Calming an anxious mind - Deepstash

Calming an anxious mind

All you need are two pieces of paper, something to write with, and a timer:

  • At the top of page 1 write, “What I’m grateful for" and on top of page 2, “What I’m anxious about.”
  • For 7 seconds, focus on what you’re anxious about.
  • Shift your focus to what you’re grateful, for 17 seconds (the brain is very quick to feel anxious, and takes longer to experience gratitude).
  • Do 2 more sets, taking a few deep breaths between them. Most people find that by the third round, they experience less anxiety.

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By consciously shifting from anxiety to gratitude, you’re reminding your brain who’s in charge.
You decide what thoughts to focus on, even when the news reports and panicked interactions with your peers would normally cause your mind to spiral.

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The anxious brain

With the threat of the new virus, we all feel anxiety, distracted and overwhelmed to a certain degree.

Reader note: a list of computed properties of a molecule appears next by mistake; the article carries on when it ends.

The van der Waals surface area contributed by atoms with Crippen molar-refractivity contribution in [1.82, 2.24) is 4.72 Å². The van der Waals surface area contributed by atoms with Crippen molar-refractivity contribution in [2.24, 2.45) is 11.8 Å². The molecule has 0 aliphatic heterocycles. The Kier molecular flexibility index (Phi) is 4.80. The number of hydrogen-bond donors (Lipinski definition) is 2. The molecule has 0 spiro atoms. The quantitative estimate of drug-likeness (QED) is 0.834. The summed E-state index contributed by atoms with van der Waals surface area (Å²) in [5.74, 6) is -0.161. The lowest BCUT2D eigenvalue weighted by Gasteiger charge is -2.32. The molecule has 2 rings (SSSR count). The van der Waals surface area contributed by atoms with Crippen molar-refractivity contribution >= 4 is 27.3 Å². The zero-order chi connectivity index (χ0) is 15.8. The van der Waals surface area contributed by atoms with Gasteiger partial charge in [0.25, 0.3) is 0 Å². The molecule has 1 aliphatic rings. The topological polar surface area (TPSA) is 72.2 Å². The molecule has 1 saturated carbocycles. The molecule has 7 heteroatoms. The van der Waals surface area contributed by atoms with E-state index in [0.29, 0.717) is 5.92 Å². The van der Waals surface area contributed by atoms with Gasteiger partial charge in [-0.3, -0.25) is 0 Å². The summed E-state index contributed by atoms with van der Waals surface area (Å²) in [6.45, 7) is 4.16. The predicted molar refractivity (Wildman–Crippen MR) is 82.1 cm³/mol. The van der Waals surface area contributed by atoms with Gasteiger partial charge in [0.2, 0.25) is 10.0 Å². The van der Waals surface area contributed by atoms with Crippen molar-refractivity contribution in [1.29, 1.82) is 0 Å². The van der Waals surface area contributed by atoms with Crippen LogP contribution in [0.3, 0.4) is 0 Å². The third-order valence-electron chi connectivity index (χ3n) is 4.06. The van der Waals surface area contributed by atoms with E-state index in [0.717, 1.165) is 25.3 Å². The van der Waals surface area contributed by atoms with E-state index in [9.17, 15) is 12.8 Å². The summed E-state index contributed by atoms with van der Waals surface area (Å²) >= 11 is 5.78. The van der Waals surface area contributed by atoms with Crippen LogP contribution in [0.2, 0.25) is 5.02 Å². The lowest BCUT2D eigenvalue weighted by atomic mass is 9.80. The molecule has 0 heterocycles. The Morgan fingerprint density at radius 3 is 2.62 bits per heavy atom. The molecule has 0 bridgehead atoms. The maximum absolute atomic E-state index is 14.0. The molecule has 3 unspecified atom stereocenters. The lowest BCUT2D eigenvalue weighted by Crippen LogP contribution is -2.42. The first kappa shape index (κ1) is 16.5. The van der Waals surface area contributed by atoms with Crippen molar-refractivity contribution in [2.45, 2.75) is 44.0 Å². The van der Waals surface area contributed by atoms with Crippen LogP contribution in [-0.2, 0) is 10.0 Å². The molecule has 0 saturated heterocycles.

It’s exhausting to live this way, especially when we don’t know when things will get better.

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How does exercise help ease anxiety?
  • Engaging in exercise diverts you from the very thing you are anxious about.
  • Moving your body decreases muscle tension, lowering the body’s contribution to feeling anxious.
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  • Exercising regularly helps to control the amygdala, our reacting system to real or imagined threats to our survival and builds up resources that bolster resilience against stormy emotions.

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1. Make a list of activities that feel restorative to you right.

It could be taking a walk outside, petting your dog, meditating, baking, drawing, organizing your closet, listening to a podcast or anything else you enjoy that alleviates stress.

You can make a list of such activities when you’re feeling pretty good, so that when you feel burnt out — which happens to everyone — you don’t have to then think of self-care activities.

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